Vertebrate skeletal muscle fiber types are defined by a broad array of differentially expressed contractile and metabolic protein genes. The mechanisms that establish and maintain these different fiber types vary throughout development and with changing functional demand. Chicken skeletal muscle fibers can be generally categorized as fast and fast/slow based on expression of the slow myosin heavy chain 2 (MyHC2) gene in fast/slow muscle fibers. To investigate the cellular and molecular mechanisms that control fiber type formation in secondary or fetal muscle fibers, myoblasts from the fast pectoralis major (PM) and fast/slow medial adductor (MA) muscles were isolated, allowed to differentiate in vitro, and electrically stimulated. MA muscle fibers were induced to express the slow MyHC2 gene by electrical stimulation, whereas PM muscle fibers did not express the slow MyHC2 gene under identical stimulation conditions. However, PM muscle fibers did express the slow MyHC2 gene when electrical stimulation was combined with inhibition of inositol triphosphate receptor (IP3R) activity. Electrical stimulation was sufficient to increase nuclear localization of expressed Nuclear-Factor-of-Activated-T-cells (NFAT), NFAT-mediated transcription, and slow MyHC2 promoter activity in MA muscle fibers. In contrast, both electrical stimulation and inhibitors of IP3R activity were required for these effects in PM muscle fibers. Electrical stimulation also increased levels of peroxisome-proliferator-activated receptor-γ co-activator-1 (PGC-1α) protein in PM and MA muscle fibers. These results indicate that MA muscle fibers can be induced by electrical stimulation to express the slow MyHC2 gene and that fast PM muscle fibers are refractory to stimulation-induced slow MyHC2 gene expression due to fast PM muscle fiber specific cellular mechanisms involving IP3R activity.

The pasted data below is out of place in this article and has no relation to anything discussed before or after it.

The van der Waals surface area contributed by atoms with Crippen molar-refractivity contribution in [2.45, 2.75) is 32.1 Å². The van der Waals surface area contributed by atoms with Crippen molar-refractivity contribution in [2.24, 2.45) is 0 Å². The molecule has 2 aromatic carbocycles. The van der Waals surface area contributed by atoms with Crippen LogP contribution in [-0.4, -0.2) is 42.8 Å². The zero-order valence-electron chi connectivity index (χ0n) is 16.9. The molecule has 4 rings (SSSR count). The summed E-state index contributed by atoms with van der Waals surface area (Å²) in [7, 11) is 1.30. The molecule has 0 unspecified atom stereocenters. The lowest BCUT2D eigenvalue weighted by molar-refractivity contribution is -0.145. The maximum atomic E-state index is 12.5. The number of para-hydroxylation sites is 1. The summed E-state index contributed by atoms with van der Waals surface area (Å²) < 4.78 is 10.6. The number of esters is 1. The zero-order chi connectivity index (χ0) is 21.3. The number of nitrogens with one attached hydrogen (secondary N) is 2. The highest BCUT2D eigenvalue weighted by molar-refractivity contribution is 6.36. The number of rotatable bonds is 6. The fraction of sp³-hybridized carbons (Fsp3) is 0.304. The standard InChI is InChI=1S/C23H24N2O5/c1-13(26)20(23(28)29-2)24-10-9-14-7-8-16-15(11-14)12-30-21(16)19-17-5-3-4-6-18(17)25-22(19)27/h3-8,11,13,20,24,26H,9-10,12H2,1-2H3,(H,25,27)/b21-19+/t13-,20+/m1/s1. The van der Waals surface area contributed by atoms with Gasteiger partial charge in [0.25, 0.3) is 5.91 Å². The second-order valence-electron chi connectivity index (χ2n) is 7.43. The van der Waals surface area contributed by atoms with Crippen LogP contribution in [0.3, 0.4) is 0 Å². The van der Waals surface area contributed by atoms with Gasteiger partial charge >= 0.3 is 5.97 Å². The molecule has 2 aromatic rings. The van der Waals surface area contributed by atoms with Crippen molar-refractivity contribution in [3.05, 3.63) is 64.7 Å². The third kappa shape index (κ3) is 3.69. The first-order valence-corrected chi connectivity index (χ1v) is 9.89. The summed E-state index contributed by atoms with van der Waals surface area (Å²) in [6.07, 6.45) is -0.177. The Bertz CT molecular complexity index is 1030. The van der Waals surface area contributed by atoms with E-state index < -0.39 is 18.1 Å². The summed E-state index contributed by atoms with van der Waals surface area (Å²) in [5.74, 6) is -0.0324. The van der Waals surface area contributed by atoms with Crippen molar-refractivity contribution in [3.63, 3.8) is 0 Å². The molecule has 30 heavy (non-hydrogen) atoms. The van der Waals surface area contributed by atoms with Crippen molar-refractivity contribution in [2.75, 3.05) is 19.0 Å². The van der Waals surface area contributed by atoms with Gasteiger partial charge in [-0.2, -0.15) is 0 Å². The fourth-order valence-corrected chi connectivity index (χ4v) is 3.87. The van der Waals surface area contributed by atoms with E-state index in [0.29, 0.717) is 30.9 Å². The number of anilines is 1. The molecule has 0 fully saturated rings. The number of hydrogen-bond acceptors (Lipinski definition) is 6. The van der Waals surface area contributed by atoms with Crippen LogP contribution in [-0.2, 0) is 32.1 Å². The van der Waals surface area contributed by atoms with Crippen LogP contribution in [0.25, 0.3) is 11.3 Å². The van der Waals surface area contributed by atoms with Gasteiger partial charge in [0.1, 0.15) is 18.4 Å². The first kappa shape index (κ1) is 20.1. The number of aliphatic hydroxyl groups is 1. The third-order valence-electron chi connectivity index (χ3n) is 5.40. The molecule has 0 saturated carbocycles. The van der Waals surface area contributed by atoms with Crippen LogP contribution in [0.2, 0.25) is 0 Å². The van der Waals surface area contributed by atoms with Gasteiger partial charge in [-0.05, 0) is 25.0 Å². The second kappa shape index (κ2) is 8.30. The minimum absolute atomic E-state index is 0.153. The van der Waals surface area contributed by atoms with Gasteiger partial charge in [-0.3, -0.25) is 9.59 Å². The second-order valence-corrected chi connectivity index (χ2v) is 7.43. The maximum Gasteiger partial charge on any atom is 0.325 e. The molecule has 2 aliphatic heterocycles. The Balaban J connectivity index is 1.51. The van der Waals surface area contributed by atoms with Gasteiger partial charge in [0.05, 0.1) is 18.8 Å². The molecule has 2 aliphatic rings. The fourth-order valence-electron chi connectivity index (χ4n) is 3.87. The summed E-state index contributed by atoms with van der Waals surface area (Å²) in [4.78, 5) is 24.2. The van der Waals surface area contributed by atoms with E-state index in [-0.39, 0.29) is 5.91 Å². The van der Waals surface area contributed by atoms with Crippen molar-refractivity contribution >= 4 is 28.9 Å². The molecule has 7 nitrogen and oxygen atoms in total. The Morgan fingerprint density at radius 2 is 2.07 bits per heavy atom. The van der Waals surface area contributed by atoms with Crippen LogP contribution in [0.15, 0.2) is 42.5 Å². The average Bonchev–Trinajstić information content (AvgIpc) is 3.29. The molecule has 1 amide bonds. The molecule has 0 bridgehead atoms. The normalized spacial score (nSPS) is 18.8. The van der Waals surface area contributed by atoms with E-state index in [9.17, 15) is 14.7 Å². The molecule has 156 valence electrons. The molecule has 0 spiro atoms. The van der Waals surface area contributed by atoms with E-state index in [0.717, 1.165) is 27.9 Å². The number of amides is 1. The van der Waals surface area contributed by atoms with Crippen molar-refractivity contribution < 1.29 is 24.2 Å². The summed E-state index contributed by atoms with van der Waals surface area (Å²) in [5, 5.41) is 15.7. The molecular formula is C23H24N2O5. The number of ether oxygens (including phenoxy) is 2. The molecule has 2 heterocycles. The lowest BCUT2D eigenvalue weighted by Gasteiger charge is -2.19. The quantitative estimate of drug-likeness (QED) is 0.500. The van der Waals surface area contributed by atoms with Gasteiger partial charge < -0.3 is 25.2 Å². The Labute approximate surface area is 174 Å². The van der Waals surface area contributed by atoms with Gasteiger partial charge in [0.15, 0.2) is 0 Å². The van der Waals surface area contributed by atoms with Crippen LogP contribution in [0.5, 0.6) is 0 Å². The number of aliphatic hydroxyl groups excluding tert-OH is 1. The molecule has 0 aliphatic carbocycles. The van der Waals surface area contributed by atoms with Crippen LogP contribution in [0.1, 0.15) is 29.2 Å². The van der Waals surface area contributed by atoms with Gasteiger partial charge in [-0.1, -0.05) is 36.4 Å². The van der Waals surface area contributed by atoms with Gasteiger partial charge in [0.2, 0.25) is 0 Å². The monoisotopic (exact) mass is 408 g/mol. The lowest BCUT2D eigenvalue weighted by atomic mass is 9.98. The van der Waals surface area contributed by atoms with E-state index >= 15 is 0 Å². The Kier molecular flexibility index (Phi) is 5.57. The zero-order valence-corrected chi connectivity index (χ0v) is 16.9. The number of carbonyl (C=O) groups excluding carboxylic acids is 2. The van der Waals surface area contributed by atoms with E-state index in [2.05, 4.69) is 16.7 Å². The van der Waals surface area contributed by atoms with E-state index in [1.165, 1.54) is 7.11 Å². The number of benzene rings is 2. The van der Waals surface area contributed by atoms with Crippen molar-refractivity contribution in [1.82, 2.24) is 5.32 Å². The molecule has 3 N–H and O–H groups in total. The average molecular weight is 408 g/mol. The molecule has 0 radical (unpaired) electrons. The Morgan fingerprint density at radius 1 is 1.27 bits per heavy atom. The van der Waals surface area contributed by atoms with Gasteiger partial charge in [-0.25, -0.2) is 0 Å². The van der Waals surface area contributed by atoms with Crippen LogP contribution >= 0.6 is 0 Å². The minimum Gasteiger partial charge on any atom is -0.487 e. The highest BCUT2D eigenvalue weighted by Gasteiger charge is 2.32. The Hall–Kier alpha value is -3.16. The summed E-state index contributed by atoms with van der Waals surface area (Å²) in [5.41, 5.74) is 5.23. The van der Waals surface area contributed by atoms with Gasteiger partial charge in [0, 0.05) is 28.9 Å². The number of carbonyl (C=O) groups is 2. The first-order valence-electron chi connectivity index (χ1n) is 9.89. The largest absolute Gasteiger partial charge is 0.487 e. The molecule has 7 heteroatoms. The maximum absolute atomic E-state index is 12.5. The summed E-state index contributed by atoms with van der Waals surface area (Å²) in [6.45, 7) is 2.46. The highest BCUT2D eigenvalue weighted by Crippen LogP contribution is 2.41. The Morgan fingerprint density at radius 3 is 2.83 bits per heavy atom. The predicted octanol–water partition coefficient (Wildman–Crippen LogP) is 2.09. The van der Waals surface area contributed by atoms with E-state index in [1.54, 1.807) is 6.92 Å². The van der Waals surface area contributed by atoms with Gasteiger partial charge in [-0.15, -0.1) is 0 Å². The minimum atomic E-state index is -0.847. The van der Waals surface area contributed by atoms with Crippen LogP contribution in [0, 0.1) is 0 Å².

stimulation; NFAT; IP3R; fiber-type; myosin
Induction of the fetal hypertrophic marker gene beta-myosin heavy chain (β-MyHC) is a signature feature of pressure overload hypertrophy in rodents. β-MyHC is assumed present in all or most enlarged myocytes.
To quantify the number and size of myocytes expressing endogenous β-MyHC using a flow cytometry approach.
Methods and Results
Myocytes were isolated from the LV of male C57Bl/6J mice after transverse aortic constriction (TAC), and the fraction of cells expressing endogenous β-MyHC was quantified by flow cytometry on 10,000–20,000 myocytes, using a validated β-MyHC antibody. Side scatter by flow cytometry in the same cells was validated as an index of myocyte size. β-MyHC-positive myocytes were 3±1% of myocytes in control hearts (n=12), increasing to 25±10% at 3d-6w after TAC (n=24, p<0.01). β-MyHC-positive myocytes did not enlarge with TAC, and were smaller at all times than myocytes without β-MyHC (~70% as large, p<0.001). β-MyHC-positive myocytes arose by addition of β-MyHC to α-MyHC, and had more total MyHC after TAC than did the hypertrophied myocytes that had α-MyHC only. Myocytes positive for β-MyHC were found in discrete regions of the LV, in 3 patterns, peri-vascular, in areas with fibrosis, and in apparently normal myocardium.
β-MyHC protein is induced by pressure overload in a minor sub-population of smaller cardiac myocytes. The hypertrophied myocytes after TAC have α-MyHC only. These data challenge the current paradigm of the fetal hypertrophic gene program, and identify a new sub-population of smaller working ventricular myocytes with more myosin.
beta-myosin heavy chain; cardiac hypertrophy; fetal genes; flow cytometry; pressure overload